Alek Shrader and the cast of Albert Herring from Santa Fe Opera in 2010 Photo: Ken Howard/Santa Fe Opera 2010
After a week of teasers on Facebook, the Los Angeles Opera will announce its 2011/2012 season
line-up tomorrow. It’s a very good, and relatively well-balanced season overall and should definitely be attractive to both regular subscribers and new patrons alike. (At least I know that I’m excited about it and think you should be too.) Still coping with ongoing economic realities, the company will again offer six productions, three in the Fall of 2011 and the rest in the Winter/Spring of 2012. Best of all, the company has avoided the pitfall of the last decade by offering up mostly operas that are either new to the company or haven’t been seen in the last five years.
The season opens on Sep 17 with the company premiere of Tchaikovsky’s Eugene Onegin,
starring a predominantly Eastern European/Russian cast including Dalibor Jenis in the title role and Oksana Dyka as Tatiana. James Conlon will conduct these performances as well as those of Mozart’s Cosi Fan Tutte,
which will be playing in repertory at the same time. Cosi
will welcome the local debuts of Aleksandra Kurzak and the über-hawt Ildebrando d’Arcangelo among others. November will bring a revival of Ian Judges’s production of Gounod’s Romeo et Juliette,
last seen here in 2005 with Anna Netrebko and Rolando Villazon. And while those days are not coming back, this revival will come about as close as you can get with the Juliette of Nino Machaidze (who has sung the role to great acclaim in Salzburg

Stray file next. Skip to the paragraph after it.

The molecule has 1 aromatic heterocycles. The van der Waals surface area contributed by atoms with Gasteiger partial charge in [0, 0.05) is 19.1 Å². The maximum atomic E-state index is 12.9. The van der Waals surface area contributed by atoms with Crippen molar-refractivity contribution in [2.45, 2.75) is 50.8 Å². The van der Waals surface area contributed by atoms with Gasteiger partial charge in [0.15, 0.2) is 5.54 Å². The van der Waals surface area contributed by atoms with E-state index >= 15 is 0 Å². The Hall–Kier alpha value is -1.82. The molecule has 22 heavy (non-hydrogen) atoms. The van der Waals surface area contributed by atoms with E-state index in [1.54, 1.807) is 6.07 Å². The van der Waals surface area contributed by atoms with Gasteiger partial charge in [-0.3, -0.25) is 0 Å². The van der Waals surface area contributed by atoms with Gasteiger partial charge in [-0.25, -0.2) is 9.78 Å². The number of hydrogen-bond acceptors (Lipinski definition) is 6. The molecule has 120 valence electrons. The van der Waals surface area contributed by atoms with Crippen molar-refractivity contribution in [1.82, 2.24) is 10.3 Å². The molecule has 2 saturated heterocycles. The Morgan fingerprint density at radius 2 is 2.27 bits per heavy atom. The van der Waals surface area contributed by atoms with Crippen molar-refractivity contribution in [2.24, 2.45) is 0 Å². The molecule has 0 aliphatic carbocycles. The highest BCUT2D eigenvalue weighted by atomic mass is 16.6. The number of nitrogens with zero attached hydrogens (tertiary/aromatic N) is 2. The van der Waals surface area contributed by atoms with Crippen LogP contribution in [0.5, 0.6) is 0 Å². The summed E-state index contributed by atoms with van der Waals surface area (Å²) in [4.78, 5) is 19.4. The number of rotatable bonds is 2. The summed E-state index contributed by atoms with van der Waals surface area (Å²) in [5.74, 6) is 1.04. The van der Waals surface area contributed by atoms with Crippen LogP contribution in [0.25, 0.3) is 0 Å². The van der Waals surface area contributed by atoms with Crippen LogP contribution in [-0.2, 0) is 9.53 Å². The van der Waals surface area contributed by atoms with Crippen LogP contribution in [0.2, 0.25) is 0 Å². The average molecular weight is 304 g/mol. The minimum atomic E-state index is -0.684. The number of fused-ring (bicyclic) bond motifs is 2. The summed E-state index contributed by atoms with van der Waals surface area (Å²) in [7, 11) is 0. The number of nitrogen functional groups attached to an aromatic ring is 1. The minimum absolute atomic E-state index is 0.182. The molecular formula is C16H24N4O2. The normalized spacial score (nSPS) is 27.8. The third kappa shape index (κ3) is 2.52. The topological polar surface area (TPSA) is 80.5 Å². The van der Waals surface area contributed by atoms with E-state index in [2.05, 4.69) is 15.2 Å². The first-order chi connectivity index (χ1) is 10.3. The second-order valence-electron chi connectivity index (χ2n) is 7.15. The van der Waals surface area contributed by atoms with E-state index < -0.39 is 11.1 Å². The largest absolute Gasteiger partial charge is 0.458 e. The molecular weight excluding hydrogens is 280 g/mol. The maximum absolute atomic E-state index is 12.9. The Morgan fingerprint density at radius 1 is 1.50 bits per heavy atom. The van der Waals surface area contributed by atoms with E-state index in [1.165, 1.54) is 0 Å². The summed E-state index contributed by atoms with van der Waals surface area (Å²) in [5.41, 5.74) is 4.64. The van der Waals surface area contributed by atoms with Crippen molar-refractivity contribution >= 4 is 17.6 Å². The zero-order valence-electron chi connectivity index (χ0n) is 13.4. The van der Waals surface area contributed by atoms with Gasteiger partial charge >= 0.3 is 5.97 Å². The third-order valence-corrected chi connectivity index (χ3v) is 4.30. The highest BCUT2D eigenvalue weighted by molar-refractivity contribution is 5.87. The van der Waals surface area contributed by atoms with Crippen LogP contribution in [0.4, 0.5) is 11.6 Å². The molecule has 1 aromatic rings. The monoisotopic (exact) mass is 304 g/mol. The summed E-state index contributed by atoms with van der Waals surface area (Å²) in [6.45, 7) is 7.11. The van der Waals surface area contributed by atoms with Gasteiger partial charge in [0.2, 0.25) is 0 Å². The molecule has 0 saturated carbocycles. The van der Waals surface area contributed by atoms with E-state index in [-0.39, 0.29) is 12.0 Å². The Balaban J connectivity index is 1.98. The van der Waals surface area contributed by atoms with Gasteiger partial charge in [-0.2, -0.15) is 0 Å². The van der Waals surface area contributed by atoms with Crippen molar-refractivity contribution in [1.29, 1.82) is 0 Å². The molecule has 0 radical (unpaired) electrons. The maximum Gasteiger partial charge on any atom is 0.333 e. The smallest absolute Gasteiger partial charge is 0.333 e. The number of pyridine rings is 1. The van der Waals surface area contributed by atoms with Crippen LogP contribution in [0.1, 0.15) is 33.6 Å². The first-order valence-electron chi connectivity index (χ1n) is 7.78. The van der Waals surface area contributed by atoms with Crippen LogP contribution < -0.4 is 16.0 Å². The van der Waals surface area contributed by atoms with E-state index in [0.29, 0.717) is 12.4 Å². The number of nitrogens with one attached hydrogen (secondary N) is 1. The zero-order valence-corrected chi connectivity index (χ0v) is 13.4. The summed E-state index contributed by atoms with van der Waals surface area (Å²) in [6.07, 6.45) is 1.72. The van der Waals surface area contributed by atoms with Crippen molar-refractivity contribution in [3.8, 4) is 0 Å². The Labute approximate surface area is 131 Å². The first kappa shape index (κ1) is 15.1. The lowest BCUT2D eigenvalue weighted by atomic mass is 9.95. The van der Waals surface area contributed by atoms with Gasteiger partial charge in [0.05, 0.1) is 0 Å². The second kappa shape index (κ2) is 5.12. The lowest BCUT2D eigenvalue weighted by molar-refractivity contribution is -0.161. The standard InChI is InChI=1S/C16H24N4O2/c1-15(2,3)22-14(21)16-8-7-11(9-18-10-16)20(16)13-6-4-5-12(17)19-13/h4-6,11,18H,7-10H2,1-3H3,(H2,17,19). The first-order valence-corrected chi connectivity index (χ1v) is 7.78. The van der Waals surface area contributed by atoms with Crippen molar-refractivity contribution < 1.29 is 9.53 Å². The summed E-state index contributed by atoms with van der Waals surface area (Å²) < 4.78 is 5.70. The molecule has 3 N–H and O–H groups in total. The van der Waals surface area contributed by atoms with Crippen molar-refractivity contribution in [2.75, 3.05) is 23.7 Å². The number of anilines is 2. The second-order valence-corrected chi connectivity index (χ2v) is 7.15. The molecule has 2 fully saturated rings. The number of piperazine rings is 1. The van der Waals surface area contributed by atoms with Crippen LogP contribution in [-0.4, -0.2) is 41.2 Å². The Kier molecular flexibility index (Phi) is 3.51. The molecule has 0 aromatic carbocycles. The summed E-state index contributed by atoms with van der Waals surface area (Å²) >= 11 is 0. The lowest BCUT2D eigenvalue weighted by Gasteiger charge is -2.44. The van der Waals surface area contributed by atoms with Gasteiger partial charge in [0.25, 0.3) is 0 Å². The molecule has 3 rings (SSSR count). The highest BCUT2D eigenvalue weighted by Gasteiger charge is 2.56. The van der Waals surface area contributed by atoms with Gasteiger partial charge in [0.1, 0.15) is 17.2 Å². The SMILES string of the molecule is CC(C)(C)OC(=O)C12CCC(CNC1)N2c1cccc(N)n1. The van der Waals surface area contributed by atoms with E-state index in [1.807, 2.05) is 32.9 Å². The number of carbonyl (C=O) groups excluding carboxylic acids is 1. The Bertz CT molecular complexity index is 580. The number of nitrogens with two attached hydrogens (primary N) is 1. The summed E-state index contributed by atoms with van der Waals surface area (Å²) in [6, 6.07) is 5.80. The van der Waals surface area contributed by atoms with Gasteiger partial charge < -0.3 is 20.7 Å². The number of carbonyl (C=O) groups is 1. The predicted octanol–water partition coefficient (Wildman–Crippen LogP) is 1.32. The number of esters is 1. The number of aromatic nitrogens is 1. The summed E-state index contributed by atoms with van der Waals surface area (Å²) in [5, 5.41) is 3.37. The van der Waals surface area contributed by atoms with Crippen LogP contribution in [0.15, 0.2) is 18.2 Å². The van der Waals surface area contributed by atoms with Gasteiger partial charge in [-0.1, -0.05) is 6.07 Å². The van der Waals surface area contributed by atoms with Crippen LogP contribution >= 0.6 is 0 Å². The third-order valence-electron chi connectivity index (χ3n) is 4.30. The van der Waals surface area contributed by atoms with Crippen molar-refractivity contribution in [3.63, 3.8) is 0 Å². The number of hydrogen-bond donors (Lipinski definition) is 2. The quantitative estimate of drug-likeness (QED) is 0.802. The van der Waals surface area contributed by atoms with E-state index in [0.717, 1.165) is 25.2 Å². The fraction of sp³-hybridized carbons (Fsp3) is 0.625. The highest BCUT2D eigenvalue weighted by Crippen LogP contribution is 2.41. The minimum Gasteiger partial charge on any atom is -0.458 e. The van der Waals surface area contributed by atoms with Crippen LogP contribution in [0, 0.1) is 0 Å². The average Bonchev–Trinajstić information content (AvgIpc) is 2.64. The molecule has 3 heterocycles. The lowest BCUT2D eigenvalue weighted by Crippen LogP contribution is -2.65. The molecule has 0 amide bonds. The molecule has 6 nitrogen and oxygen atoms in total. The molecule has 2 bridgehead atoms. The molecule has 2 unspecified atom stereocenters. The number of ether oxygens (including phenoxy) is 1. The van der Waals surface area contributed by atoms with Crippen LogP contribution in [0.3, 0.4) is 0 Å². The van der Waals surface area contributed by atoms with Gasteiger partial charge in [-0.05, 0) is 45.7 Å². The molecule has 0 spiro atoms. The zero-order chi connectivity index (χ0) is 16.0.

and elsewhere) and the Romeo of one of opera’s other hottest male commodities Vittorio Grigolo. The company’s artistic director Placido Domingo will conduct.
James Conlon will return in the Spring to conduct two more productions. First will be Verdi’s Simon Boccanegra
featuring Placido Domingo doing his much-lauded tenor turn in the title role. The cast also includes Ana Maria Martinez, Vitalij Kowaljow (as Fiesco), and Paolo Gavanelli (as Paolo Albiani). Opposite this Boccanegra
will be Benjamin Britten’s comedy Albert Herring
in the very well-received Paul Curran production from the 2010 Santa Fe Opera Festival
. As there, the ensemble cast will center on the handsome rising star, Alek Shrader in his company debut. The season will close out with a revival of Puccini’s La Boheme,
opening on May 12 under the baton of Patrick Summers. And while this is certainly a familiar quantity to LA Opera regulars, the casting of young soon-to-be-superstars Stephen Costello and Ailyn Perez may not be. This real life couple has won accolades around the country in both Dallas and San Diego
, and their appearances here is a smart move for the company.
Labels: LA Opera 11/12